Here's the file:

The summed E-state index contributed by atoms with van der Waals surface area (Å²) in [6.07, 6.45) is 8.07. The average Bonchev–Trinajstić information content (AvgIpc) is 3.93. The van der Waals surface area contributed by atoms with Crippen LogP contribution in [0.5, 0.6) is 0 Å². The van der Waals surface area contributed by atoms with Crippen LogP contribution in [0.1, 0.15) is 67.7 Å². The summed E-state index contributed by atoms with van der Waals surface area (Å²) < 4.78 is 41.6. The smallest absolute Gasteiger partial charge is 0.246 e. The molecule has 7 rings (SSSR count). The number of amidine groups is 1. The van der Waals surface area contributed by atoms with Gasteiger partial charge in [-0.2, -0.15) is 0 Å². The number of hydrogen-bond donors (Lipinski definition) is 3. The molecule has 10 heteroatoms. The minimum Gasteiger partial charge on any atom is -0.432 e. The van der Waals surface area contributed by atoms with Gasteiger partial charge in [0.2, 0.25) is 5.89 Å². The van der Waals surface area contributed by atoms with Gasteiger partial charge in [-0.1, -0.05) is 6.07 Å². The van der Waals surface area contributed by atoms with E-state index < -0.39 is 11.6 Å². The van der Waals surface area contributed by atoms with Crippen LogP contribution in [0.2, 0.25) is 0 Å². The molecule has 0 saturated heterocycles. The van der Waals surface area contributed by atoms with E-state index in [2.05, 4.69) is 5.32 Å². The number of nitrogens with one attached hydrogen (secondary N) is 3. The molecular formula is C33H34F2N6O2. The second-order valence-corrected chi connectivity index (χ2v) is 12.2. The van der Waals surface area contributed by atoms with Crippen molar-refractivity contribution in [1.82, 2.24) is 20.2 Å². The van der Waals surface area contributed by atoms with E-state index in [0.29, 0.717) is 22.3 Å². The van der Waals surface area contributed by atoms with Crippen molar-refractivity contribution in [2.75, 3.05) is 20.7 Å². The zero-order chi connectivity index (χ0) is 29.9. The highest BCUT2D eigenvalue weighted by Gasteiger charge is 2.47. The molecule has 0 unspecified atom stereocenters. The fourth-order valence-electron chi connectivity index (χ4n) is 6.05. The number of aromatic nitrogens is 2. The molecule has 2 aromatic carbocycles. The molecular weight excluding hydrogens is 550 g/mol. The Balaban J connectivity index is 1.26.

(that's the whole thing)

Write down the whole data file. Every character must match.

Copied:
The summed E-state index contributed by atoms with van der Waals surface area (Å²) in [6.07, 6.45) is 8.07. The average Bonchev–Trinajstić information content (AvgIpc) is 3.93. The van der Waals surface area contributed by atoms with Crippen LogP contribution in [0.5, 0.6) is 0 Å². The van der Waals surface area contributed by atoms with Crippen LogP contribution in [0.1, 0.15) is 67.7 Å². The summed E-state index contributed by atoms with van der Waals surface area (Å²) < 4.78 is 41.6. The smallest absolute Gasteiger partial charge is 0.246 e. The molecule has 7 rings (SSSR count). The number of amidine groups is 1. The van der Waals surface area contributed by atoms with Gasteiger partial charge in [-0.2, -0.15) is 0 Å². The number of hydrogen-bond donors (Lipinski definition) is 3. The molecule has 10 heteroatoms. The minimum Gasteiger partial charge on any atom is -0.432 e. The van der Waals surface area contributed by atoms with Gasteiger partial charge in [0.2, 0.25) is 5.89 Å². The van der Waals surface area contributed by atoms with Gasteiger partial charge in [-0.1, -0.05) is 6.07 Å². The van der Waals surface area contributed by atoms with E-state index < -0.39 is 11.6 Å². The van der Waals surface area contributed by atoms with Crippen LogP contribution in [0.2, 0.25) is 0 Å². The molecule has 0 saturated heterocycles. The van der Waals surface area contributed by atoms with E-state index in [2.05, 4.69) is 5.32 Å². The number of nitrogens with one attached hydrogen (secondary N) is 3. The molecular formula is C33H34F2N6O2. The second-order valence-corrected chi connectivity index (χ2v) is 12.2. The van der Waals surface area contributed by atoms with Crippen molar-refractivity contribution in [1.82, 2.24) is 20.2 Å². The van der Waals surface area contributed by atoms with E-state index in [0.29, 0.717) is 22.3 Å². The van der Waals surface area contributed by atoms with Crippen molar-refractivity contribution in [2.75, 3.05) is 20.7 Å². The zero-order chi connectivity index (χ0) is 29.9. The highest BCUT2D eigenvalue weighted by Gasteiger charge is 2.47. The molecule has 0 unspecified atom stereocenters. The fourth-order valence-electron chi connectivity index (χ4n) is 6.05. The number of aromatic nitrogens is 2. The molecule has 2 aromatic carbocycles. The molecular weight excluding hydrogens is 550 g/mol. The Balaban J connectivity index is 1.26.